Last week I attended the Nokia Mobile Mashup event. The nice surprise was the gift of a N800 Linux tablet. That's definitely Mobile and Open Source, so I spent a Saturday morning playing around and here you have my review.
Let me start saying I do not understand this segment. I might be stupid, but I do not get why a consumer would need an Internet Tablet... It is a device with wi-fi but no cellular connectivity, no keyboard and a pen. Soooo... you can't make a call (yes, you could with VOIP but try to put it close to your ear and you look like a fool) and you can't write emails (no keyboard, c'mon...). What you can do is browse the Internet (clicking on links with the pen...), read RSS feeds and listen to music/video. In a nutshell, it is an entertaining device not meant for consumers ;-) Similar to an enterprise device not meant for enterprises (the iPhone). A niche.
That said, the device is absolutely great. The screen is gorgeous, so crisp it shocks you when you turn it on. The device feels nice in your hands. It has a few buttons on the left to navigate the functions, but I rarely found myself using them. The music sounds good, even when streamed over the Internet. It also has an extremely cool tiny retractable webcam, for videochats. It supports wi-fi (although not my office network) and I was able to pair it with my Verizon Treo 650 via Bluetooth to navigate the Internet (it took me a few steps but it miraculously worked!). The virtual keyboard on the screen is small when your pen is out, big when it is in its pocket (so that you can use your fingers): nice touch! Browsing with Opera is pretty good and the RSS reader is fully featured: I sucked in my feeds in an OPML file from Netvibes (nice feature, BTW) and I got all my feeds instantaneously.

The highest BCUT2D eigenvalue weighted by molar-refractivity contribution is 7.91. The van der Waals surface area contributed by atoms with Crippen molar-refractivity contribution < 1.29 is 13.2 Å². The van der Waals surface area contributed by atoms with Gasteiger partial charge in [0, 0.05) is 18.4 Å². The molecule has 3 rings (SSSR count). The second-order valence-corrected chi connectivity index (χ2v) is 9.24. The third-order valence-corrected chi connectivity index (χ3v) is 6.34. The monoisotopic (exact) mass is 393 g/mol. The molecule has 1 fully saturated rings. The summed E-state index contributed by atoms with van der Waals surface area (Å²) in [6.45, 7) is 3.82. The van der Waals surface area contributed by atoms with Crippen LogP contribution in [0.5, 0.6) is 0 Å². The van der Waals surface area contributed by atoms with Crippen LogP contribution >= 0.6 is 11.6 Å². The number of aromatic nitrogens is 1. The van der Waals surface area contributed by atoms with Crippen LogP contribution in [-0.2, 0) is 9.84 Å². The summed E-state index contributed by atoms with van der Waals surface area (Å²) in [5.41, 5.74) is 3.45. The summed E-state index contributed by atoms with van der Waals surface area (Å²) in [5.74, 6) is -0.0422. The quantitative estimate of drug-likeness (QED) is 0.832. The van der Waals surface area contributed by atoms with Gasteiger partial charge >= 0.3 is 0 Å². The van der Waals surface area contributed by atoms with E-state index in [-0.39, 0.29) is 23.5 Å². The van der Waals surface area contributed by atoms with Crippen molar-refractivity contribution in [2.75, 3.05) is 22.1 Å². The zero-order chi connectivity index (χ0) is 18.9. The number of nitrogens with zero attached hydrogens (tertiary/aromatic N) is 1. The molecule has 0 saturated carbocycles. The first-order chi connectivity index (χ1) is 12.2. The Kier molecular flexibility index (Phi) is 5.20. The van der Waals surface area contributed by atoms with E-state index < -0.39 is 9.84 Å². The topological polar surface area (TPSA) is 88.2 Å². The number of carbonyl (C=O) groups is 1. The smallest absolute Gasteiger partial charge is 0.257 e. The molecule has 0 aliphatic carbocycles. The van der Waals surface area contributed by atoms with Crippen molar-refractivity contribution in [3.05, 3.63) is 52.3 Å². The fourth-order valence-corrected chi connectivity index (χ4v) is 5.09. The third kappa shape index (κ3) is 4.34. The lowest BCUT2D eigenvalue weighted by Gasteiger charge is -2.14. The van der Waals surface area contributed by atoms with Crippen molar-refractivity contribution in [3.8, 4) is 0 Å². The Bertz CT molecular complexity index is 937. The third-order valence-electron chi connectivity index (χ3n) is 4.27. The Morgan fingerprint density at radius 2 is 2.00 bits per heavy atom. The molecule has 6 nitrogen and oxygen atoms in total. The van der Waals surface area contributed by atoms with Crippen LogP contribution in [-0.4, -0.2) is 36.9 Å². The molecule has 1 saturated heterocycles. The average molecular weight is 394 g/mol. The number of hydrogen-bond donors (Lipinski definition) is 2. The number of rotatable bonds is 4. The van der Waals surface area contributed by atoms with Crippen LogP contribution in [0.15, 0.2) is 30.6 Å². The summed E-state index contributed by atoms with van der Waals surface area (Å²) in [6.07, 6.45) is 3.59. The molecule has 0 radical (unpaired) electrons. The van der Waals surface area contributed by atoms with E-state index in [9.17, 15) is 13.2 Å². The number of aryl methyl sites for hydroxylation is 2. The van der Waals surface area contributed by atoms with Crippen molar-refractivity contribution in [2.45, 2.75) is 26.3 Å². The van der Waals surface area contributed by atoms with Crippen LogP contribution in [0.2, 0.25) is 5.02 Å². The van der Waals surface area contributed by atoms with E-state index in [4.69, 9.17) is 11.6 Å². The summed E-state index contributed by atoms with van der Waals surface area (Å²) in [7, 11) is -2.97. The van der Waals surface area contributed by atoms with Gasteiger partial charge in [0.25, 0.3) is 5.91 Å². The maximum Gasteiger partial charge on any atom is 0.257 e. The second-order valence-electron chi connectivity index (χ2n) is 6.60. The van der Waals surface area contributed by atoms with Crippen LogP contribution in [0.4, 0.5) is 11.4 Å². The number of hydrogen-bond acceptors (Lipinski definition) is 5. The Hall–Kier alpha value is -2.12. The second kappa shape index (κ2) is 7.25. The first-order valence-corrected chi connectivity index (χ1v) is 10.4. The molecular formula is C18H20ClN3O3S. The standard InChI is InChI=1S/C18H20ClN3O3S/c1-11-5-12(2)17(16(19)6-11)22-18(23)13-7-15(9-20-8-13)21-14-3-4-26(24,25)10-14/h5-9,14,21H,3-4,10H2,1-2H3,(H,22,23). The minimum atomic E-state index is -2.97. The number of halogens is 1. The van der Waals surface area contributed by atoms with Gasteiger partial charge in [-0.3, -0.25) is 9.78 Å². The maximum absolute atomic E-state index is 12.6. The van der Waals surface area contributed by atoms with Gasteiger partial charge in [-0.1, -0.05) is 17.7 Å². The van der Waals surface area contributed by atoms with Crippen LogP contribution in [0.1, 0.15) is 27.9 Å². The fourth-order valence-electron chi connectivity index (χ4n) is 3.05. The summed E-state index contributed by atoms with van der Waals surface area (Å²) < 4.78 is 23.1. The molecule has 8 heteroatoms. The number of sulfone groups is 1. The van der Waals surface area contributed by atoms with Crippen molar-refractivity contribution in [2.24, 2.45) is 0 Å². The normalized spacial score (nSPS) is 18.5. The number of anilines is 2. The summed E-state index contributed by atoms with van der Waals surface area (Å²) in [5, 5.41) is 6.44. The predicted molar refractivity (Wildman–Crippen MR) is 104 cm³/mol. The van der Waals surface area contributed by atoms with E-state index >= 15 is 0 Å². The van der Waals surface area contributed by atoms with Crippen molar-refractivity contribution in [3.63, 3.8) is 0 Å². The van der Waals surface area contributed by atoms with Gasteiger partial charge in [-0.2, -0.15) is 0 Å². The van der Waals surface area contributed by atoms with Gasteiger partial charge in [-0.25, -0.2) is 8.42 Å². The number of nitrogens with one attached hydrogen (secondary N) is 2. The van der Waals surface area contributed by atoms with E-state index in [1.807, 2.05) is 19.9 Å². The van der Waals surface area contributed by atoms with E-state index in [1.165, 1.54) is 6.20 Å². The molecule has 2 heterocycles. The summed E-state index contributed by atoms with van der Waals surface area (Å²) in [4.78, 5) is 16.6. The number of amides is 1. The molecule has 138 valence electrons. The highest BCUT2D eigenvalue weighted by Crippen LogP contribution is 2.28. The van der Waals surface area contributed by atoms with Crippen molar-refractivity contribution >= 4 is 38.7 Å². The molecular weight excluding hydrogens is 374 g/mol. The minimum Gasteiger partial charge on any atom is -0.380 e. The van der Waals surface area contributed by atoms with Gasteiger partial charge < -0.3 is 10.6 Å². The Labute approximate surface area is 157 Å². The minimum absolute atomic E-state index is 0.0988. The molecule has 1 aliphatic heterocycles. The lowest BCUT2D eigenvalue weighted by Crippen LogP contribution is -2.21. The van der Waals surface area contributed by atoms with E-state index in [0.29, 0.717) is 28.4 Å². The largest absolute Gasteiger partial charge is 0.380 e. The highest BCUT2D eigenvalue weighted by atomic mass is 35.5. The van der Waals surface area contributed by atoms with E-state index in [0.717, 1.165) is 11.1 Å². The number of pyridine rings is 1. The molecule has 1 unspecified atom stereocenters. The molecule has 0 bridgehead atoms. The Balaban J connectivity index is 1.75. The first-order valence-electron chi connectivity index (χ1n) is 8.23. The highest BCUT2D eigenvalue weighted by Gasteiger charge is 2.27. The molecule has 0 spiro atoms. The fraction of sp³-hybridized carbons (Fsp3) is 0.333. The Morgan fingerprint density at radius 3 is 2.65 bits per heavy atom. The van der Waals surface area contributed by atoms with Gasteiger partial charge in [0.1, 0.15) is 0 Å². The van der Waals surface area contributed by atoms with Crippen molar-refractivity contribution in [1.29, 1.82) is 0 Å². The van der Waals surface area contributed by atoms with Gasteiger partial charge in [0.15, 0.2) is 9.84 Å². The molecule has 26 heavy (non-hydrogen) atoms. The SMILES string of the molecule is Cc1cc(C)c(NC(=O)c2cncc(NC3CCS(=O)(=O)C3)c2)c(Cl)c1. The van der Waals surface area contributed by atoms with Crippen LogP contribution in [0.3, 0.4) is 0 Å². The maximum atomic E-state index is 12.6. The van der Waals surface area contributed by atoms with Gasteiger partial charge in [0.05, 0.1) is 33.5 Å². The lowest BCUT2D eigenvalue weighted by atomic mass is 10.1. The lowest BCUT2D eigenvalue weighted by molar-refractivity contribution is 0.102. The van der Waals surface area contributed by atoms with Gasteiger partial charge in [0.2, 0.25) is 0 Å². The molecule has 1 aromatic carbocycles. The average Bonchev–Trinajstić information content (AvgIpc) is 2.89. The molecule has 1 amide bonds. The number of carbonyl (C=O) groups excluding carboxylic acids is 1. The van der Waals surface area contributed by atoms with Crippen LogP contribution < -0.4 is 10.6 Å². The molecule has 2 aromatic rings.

The Home interface is made with Applets. Sort of widgets, with the info you should need when turning the device on, for example your latest feeds, your speed contacts, a Google search and so on. Clearly, the hope is that the Linux community will create many more (weather and so on). The idea is good, but the feeling is that it lacks applications, yet.
As obvious, the first need for me was synchronization (ok, I am biased, but why did Nokia not add any way to sync the device? Where do Nokia people have their address book???). Luckily, there is an open source client called SyncEvolution, based on the Funambol sync client. I went on the site and tried to download the app. There is a debian package available, plus the source code. Unfortunately, the N800 Application Manager did not like the debian package...
I am a stubborn geek so I did not give up. I started looking at the open source community at maemo.org (quite lively, I have to say. Good job by Nokia). I downloaded an Xterm application and in a second I was browsing the file system with a terminal. Using vi without a keyboard is a pain, so I thought "this thing is connected to my network, if I find a telnet server I could access it from my PC"... I had first to upgrade the firmware to the latest version (quite easy, with a USB cable), then I downloaded an ssh server from maemo. A second later, I was accessing the wireless device from my PC, with a real keyboard and a mouse. Very cool. It gave me the feeling of power, in particular when I found out how to become root (that's the ultimate feeling of being God for people that grew up with Unix).
I then installed the debian SyncEvolution package, configured the files to connect to a Funambol v6 server and boom, my address book was synched. It worked like a charm. Amazing. The power of freedom.
The beauty of the device is that it is open as in open source. They have a good community building lots of apps. For example, I needed an IM for Yahoo Messenger and I found Gaim was available. It works great. They need more apps, but I am sure they will come.
As I wrote before, the problem is really who would really use it, apart of a bunch of geeks. Maybe it could be used in hospitals or other specialized niches, but definitely I have no use for it in my life (I am a part-time geek ;-) If I am close to a PC, I use that for browsing or emails. If i am running around, I use my cell phone with 3G. If I want to listen to music, I use my iPod.
Since I did not have a use for it, I tried the ultimate consumer test: I asked my wife if she wanted it. She looked at it and said "cool, I'll take it!". I asked her what she was planning to use it for... She said "I'll browse the Internet when I am in the backyard" but a second later "or maybe not, I'll use my laptop there". Then "maybe in the kitchen"... "or I could print out the recipes so I do not fill it with flour". Then she said "I would definitely not go around with a thing that big in my purse". And the final "actually, you can keep it". End of story. The device is not for consumers. I really hope there is a segment somewhere for it, because it is really a beautiful device. But it is likely to be small. And if Nokia gave it to me as a gift, it is probably not selling that well ;-)